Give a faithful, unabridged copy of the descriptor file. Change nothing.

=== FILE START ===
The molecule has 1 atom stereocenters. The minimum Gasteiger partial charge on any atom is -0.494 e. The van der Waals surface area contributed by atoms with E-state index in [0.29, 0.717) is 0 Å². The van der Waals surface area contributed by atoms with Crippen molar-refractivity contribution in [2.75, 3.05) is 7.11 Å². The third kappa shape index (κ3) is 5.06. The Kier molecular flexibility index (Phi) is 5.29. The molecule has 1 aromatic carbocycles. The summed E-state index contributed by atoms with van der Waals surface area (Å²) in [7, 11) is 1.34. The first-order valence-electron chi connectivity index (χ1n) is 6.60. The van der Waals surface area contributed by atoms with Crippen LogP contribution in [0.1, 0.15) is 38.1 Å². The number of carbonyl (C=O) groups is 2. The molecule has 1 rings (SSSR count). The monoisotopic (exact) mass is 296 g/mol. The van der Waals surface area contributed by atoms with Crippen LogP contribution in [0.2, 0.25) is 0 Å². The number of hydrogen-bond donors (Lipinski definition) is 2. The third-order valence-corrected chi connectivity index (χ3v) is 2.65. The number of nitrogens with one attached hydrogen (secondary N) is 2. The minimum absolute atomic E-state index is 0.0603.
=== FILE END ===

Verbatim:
The molecule has 1 atom stereocenters. The minimum Gasteiger partial charge on any atom is -0.494 e. The van der Waals surface area contributed by atoms with E-state index in [0.29, 0.717) is 0 Å². The van der Waals surface area contributed by atoms with Crippen molar-refractivity contribution in [2.75, 3.05) is 7.11 Å². The third kappa shape index (κ3) is 5.06. The Kier molecular flexibility index (Phi) is 5.29. The molecule has 1 aromatic carbocycles. The summed E-state index contributed by atoms with van der Waals surface area (Å²) in [7, 11) is 1.34. The first-order valence-electron chi connectivity index (χ1n) is 6.60. The van der Waals surface area contributed by atoms with Crippen LogP contribution in [0.1, 0.15) is 38.1 Å². The number of carbonyl (C=O) groups is 2. The molecule has 1 rings (SSSR count). The monoisotopic (exact) mass is 296 g/mol. The van der Waals surface area contributed by atoms with Crippen LogP contribution in [0.2, 0.25) is 0 Å². The number of hydrogen-bond donors (Lipinski definition) is 2. The third-order valence-corrected chi connectivity index (χ3v) is 2.65. The number of nitrogens with one attached hydrogen (secondary N) is 2. The minimum absolute atomic E-state index is 0.0603.